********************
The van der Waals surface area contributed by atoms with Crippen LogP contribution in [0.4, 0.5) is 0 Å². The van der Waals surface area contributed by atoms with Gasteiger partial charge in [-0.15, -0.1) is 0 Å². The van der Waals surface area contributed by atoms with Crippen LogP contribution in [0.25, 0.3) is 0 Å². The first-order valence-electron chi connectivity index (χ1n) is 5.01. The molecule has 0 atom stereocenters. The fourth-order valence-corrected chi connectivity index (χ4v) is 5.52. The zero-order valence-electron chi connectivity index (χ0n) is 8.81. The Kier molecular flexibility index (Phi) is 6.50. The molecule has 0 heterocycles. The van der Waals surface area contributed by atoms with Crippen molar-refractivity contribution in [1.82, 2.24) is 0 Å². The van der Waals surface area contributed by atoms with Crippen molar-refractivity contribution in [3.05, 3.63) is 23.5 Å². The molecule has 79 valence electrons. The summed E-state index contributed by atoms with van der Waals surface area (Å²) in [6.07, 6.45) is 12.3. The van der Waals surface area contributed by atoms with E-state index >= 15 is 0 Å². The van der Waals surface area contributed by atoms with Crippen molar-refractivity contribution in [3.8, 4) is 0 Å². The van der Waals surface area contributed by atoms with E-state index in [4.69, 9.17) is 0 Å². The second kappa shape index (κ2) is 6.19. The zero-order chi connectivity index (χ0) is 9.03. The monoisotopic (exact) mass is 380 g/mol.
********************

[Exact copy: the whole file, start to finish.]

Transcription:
The van der Waals surface area contributed by atoms with Crippen LogP contribution in [0.4, 0.5) is 0 Å². The van der Waals surface area contributed by atoms with Gasteiger partial charge in [-0.15, -0.1) is 0 Å². The van der Waals surface area contributed by atoms with Crippen LogP contribution in [0.25, 0.3) is 0 Å². The first-order valence-electron chi connectivity index (χ1n) is 5.01. The molecule has 0 atom stereocenters. The fourth-order valence-corrected chi connectivity index (χ4v) is 5.52. The zero-order valence-electron chi connectivity index (χ0n) is 8.81. The Kier molecular flexibility index (Phi) is 6.50. The molecule has 0 heterocycles. The van der Waals surface area contributed by atoms with Crippen molar-refractivity contribution in [1.82, 2.24) is 0 Å². The van der Waals surface area contributed by atoms with Crippen molar-refractivity contribution in [3.05, 3.63) is 23.5 Å². The molecule has 79 valence electrons. The summed E-state index contributed by atoms with van der Waals surface area (Å²) in [6.07, 6.45) is 12.3. The van der Waals surface area contributed by atoms with E-state index >= 15 is 0 Å². The van der Waals surface area contributed by atoms with Crippen molar-refractivity contribution in [3.8, 4) is 0 Å². The van der Waals surface area contributed by atoms with E-state index in [4.69, 9.17) is 0 Å². The second kappa shape index (κ2) is 6.19. The zero-order chi connectivity index (χ0) is 9.03. The monoisotopic (exact) mass is 380 g/mol.